Does your school offer life-drawing?
By this I mean do you, as a visual arts student, have the opportunity to spend time drawing and/or painting a naked human being who is posing so that you can make these artworks while he/she stands (or sits etc) in front of you?
This opportunity seems not to be offered in many schools.
Would you like to have this opportunity?
In a recent IB workshop that I facilitated, a teacher asked the question “is nudity a problem?”
He was posing this question to an international group of about 20 art teachers.
He received different answers from almost all teachers.
Of course, one obvious answer to the question is – “it depends on the context”.
Nudity and cultural expectations
In a conservative and/or traditional cultural context or country, nudity (images of the naked human form) will upset some (or many) people.
A painting, drawing or photograph of a naked human has the power to provoke all sorts of reactions, so – unless you are out to shock – paintings, drawings etc of the nude in a conservative context are not simply “a problem”, but a no-go area.
They are not allowed.
Nudity and the IB
Is nudity a problem?
No, nudity (as in the life-drawing context) is certainly not a problem to the visual arts assessment team.
The unclothed human form has been integral to Western art for centuries, so it would make no sense for the IB to tell students (or teachers) that they cannot work on life drawing etc and/or indeed submit the results to the IB for assessment.
Examiners frequently see images of the human form both clothed and unclothed as part of the work uploaded for assessment.
So it’s certainly not a problem for the IBDP assessment, although no visual arts artwork submitted to the IB can “include excessive or gratuitous violence or reference to explicit sexual activity.”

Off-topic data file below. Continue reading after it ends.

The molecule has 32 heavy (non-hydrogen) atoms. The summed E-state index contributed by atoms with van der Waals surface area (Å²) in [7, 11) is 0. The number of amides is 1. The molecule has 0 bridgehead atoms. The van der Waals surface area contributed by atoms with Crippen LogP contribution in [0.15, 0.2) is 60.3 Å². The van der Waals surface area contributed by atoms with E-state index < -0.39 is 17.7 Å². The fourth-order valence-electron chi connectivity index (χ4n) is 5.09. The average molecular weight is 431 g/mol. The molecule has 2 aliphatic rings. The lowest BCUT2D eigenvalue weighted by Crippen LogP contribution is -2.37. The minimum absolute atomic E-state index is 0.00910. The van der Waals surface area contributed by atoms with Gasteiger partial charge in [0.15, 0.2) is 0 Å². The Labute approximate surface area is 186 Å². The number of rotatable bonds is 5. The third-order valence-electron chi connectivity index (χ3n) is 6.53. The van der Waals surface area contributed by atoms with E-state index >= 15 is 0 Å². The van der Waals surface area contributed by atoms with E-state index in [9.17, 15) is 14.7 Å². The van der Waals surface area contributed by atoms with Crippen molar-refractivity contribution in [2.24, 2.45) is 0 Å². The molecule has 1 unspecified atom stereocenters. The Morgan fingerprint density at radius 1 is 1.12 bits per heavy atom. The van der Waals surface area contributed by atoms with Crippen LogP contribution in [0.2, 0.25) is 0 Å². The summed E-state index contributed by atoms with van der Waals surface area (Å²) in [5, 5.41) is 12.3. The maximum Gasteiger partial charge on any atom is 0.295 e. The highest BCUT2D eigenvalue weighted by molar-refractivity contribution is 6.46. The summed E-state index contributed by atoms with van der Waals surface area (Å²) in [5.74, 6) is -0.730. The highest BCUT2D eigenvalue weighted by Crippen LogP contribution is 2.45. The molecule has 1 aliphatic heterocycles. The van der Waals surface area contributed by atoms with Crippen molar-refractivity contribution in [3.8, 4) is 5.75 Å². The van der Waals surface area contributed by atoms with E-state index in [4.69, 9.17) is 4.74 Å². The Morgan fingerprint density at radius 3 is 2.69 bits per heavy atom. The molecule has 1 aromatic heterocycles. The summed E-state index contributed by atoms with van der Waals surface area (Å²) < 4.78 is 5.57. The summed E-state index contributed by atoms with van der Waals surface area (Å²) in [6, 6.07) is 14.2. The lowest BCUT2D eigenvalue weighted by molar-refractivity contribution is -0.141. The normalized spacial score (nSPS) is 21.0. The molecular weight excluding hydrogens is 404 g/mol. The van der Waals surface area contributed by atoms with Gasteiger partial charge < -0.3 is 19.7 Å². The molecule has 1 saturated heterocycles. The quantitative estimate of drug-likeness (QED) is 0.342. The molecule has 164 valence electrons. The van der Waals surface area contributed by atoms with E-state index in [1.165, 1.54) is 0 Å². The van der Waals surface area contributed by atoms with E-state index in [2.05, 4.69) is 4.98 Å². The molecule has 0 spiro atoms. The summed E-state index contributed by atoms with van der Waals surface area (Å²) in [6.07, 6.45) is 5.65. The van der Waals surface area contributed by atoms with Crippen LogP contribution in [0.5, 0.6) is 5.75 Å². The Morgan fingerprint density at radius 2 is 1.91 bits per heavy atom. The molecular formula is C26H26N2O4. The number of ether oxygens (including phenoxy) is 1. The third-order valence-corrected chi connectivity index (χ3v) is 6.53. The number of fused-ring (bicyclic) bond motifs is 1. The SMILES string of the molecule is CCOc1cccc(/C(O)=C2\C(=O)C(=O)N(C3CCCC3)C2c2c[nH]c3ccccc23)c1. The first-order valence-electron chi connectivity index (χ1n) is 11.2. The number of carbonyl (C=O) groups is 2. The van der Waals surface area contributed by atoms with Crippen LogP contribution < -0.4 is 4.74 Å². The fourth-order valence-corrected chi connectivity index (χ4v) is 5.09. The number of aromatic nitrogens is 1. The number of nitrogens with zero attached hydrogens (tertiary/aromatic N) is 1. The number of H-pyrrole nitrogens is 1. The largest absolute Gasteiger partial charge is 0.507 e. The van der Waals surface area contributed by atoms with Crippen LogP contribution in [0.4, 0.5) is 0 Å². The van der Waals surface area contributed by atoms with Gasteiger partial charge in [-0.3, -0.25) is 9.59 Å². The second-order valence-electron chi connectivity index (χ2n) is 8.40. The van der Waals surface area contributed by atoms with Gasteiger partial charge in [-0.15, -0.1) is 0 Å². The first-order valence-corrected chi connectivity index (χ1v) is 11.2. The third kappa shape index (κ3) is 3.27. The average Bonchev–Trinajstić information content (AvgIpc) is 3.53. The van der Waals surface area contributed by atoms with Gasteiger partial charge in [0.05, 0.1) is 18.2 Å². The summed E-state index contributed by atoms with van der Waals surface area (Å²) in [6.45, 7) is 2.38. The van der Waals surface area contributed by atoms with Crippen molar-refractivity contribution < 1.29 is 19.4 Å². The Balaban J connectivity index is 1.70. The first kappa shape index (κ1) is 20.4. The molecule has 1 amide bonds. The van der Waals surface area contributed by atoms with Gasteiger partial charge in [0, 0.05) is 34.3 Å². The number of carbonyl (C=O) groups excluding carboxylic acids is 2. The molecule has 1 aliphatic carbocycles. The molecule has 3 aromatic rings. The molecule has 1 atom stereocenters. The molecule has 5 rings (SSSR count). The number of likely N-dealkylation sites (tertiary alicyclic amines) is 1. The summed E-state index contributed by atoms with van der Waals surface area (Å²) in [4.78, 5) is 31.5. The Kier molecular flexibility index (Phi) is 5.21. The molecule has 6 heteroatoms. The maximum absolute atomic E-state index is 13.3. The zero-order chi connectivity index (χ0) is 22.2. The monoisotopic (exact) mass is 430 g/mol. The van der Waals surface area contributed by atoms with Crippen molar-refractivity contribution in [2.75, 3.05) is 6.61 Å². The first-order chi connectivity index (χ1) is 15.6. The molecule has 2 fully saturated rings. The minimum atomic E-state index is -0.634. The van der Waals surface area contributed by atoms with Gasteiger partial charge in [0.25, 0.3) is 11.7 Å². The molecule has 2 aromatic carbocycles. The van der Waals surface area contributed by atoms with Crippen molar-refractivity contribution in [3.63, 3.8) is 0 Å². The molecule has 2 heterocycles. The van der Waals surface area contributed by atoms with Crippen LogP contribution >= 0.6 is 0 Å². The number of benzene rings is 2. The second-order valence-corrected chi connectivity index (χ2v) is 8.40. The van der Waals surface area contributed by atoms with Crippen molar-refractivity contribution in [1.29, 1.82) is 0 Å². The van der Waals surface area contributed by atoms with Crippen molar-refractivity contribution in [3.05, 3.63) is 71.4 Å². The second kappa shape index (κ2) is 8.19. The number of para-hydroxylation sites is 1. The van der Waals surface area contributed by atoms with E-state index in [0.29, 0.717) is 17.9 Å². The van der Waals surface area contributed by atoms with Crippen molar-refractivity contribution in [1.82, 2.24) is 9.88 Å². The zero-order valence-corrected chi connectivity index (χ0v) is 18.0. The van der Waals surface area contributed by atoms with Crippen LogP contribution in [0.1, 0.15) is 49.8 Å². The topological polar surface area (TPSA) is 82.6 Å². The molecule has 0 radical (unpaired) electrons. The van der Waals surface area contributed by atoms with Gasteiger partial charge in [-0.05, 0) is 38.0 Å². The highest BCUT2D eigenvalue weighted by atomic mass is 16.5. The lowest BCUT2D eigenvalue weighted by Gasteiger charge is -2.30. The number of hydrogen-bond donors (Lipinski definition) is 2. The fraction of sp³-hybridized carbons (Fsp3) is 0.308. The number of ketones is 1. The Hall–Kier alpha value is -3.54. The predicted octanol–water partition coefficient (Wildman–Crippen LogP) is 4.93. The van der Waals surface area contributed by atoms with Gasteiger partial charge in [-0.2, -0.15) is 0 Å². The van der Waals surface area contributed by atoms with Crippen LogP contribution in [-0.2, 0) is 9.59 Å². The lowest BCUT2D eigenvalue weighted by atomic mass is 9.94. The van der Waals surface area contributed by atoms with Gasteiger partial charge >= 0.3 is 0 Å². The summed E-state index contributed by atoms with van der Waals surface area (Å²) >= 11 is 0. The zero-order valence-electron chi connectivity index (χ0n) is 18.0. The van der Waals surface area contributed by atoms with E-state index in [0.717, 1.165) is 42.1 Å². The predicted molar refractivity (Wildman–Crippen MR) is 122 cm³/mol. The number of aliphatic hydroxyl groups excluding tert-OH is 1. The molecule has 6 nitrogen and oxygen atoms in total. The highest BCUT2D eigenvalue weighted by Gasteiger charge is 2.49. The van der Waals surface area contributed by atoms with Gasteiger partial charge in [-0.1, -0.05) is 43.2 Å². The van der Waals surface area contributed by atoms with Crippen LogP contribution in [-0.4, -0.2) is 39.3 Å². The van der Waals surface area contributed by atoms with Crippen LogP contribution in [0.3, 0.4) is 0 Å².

(The Guide says “Engaging with sensitive topics: as part of the collective consideration of the school, visual arts students must be supported in maintaining an ethical perspective during their course. Schools must be vigilant in ensuring that work undertaken by the student does not damage the environment, include excessive or gratuitous violence or reference to explicit sexual activity.”)
Working from the human form is both challenging and rewarding, and can be great in terms of skill development.
Nudity (Life Drawing) in school
Is nudity a problem?
Of course, schools have their own culture and also exist within cultures. So in schools, answers to the “is nudity a problem?” question will depend on the school and the context.
In my school, we run two annual all-day life drawing classes for all year 1 and year 2 visual arts students.
Students miss all other classes on those days and spend the time in the art room, working at easels while observing and working from the model.
…So my Diploma Programme visual arts students get around 30 hours to create art based on studying the human form: life-drawing. The results of the sessions invariably form part of the Process Portfolio and/or the Exhibition upload.
I have previously posted blogs about this.
THE SHOCK OF THE NUDE (2010 post)
If you as an art student would like to have the opportunity to draw, paint etc from the model, ask your art teacher!
The photographs shown here come from recent life-drawing workshops held in the school art room.